When shown a book of mug shots, Narcisse focused on a photograph of someone other than defendant and said he looked like the shooter. After the interview with Schallenberg, the police showed Narcisse a photo line-up. Narcisse focused on photo number three (defendant) and said everything about it looked like the shooter, and she believed it was the shooter.

Flores, the witness who stood across the street, also identified photo number three as "possibly" the shooter, expressing her certainty level as five on a scale of one to 10. At trial, Flores said her certainty level was four that the gray-clad person in the AM/PM image was the shooter.

Defendant‟s girlfriend, Judy Perez, testified she never spoke with defendant about the shooting. She denied telling the police that defendant said his brother was involved. After the prosecutor showed Perez portions of her videotaped conversation with police, she admitted she told them that defendant said his brother was involved (though she did not remember telling them that).

Detective Husted testified he questioned defendant, who initially denied any involvement, denied being present at the shooting, and denied being the gray-clad person in the AM/PM photo. Defendant said the police had no murder weapon. When asked how he knew that, defendant said it was common sense, and they would have locked him up if they had a weapon, and his brother said the police went to his home looking for the weapon. Defendant denied telling Schallenberg about a shooting at the AM/PM.

Defendant repeatedly asked the detective for a lie detector test. Because no polygraph examiner was available, the detective‟s supervisor authorized a mock polygraph test, i.e., the police placed on his body patches connected to wires, pretended to administer a lie detector test, fabricated written test results, showed defendant the fake results, and told him the results showed he failed the test. The detective suggested that perhaps defendant failed because he was present during the crime and felt some guilt about that. Defendant then admitted he was present at the shooting, and he was the person wearing the gray sweatshirt in the AM/PM photo, but he said he knew nothing about the shooting in advance and did not participate. He said the shooter was the person in orange, whom defendant had just met that day. The day after the shooting, the shooter found defendant and threatened him. Defendant admitted gang membership. Defendant, who cut his hair after the shooting, first said his brother made him cut it, but he did not remember why. Defendant immediately thereafter said he guessed the reason was because his cousin said the victim‟s brother mistakenly thought defendant was involved and was hunting for him. The videotaped police interview of defendant was played for the jury.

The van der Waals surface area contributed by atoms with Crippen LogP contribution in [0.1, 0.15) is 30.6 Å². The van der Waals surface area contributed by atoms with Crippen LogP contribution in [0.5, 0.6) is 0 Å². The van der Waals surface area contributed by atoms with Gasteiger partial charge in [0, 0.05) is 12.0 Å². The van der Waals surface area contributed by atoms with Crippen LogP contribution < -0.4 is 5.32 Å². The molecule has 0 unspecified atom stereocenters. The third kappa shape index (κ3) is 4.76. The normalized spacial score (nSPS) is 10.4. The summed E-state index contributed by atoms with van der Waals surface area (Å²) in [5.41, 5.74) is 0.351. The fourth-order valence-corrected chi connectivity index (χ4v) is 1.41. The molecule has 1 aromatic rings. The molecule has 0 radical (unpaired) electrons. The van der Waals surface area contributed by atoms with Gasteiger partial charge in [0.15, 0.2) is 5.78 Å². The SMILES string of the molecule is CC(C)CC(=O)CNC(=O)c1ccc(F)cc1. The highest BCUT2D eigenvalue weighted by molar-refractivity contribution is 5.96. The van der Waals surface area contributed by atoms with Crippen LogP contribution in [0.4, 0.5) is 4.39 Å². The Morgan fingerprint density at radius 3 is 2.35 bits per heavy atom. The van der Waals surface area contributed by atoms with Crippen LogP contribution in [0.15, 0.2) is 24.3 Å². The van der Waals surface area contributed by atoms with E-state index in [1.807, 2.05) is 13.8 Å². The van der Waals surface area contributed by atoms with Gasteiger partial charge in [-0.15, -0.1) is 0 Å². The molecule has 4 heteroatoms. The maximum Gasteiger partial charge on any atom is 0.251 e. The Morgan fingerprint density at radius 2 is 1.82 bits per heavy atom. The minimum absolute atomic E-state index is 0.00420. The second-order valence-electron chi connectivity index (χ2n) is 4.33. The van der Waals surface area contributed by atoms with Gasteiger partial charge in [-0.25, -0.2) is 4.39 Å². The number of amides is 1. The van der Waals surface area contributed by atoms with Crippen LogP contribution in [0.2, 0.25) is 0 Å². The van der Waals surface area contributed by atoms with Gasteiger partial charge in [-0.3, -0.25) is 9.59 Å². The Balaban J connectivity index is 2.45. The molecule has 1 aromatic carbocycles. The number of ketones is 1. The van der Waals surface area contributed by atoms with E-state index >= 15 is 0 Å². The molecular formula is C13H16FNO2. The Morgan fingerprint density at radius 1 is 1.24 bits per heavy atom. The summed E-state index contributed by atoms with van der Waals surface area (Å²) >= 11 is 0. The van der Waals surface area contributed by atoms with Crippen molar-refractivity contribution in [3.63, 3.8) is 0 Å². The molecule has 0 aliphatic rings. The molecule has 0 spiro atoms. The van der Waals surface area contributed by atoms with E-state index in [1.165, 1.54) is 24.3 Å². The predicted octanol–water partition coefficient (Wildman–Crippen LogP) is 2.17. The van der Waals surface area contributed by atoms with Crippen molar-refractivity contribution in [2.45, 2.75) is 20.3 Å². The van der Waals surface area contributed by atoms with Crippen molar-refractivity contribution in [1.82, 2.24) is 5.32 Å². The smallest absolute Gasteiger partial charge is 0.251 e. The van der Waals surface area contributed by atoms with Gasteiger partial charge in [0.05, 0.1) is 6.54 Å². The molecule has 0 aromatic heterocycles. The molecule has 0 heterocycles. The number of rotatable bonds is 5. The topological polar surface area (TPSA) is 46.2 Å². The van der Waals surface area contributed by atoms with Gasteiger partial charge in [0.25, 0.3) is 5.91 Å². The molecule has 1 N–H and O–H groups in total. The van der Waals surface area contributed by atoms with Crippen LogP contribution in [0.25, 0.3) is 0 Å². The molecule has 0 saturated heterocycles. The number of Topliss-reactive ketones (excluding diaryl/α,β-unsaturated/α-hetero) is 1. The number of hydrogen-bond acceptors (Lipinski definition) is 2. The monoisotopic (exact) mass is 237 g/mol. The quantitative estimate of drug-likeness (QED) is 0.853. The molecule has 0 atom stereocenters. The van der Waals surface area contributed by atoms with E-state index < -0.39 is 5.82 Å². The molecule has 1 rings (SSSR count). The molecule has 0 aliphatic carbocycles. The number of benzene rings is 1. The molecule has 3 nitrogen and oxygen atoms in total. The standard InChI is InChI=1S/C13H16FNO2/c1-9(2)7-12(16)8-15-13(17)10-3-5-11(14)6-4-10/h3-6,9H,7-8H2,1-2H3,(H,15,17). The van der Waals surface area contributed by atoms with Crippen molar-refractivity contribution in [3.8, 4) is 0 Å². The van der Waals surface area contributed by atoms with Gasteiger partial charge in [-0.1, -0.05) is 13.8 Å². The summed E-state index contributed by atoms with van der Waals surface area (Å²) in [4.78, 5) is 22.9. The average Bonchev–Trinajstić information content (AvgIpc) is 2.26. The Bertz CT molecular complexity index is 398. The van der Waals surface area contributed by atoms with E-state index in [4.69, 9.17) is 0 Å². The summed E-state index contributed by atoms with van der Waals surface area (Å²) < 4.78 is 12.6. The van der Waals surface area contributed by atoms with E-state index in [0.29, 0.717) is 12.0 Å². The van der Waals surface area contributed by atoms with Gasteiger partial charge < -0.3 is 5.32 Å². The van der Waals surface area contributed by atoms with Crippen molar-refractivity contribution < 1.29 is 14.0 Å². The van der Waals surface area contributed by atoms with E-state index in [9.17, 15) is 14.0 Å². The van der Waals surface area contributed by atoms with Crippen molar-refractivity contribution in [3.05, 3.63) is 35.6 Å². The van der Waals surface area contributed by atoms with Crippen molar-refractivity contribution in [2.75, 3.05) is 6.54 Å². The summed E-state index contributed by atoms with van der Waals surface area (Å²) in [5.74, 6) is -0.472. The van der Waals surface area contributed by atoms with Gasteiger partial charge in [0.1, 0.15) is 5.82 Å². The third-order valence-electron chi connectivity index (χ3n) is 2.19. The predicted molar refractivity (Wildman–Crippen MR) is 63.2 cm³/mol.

Defendant testified at trial. He is left-handed. He denied ever wearing jewelry or gold teeth (as some witnesses described the shooter). He denied shooting Sheppard Scott and denied even being present when Scott was shot. He claimed his inconsistent statements to the police were false admissions given only because he felt defeated after the fake lie detector test, which he did not know was fake, and he just said what the police wanted to hear. Defendant admitted prior trips to Juvenile Court for fleeing police officers while driving; none of his prior misconduct involved assault with a gun. He admitted selling drugs and being a member of a street gang.

The defense tried to call as a witness Marcos Adams (also known as Marcus Adams), but he invoked his Fifth Amendment right and refused to answer questions.*fn6

The jury found defendant guilty of first degree murder and found true the lying-in-wait special circumstance and the firearm enhancement.

The trial court denied defendant‟s motion for new trial. The court sentenced defendant to life in prison without the possibility of parole for the special circumstance murder, plus a consecutive term of 25 years to life for the gun enhancement.

DISCUSSION

I. Jury Selection

Defendant contends the trial court erred in denying his Batson/Wheeler motion when the prosecutor used a peremptory challenge to excuse a Black prospective juror. We see no grounds for reversal.

A. Background

Prospective juror, D. S., worked for the Department of Social Services (DSS), in the unit dealing with the Interstate Compact for Placement of Children. Her brother-in-law was a correctional officer. She said she had no problem with peace officer credibility and could be a fair juror. Her hobbies were snowboarding, bowling, and watching basketball games. When questioned by defense counsel, she said she had no problem listening to others and no problem debating others. When questioned by the prosecutor, she said she did not watch television programs about the criminal justice system but was thinking about starting. She said her judgment would not be affected by expectations from outside the courtroom, and she would have no problem returning a guilty verdict if the evidence warranted it.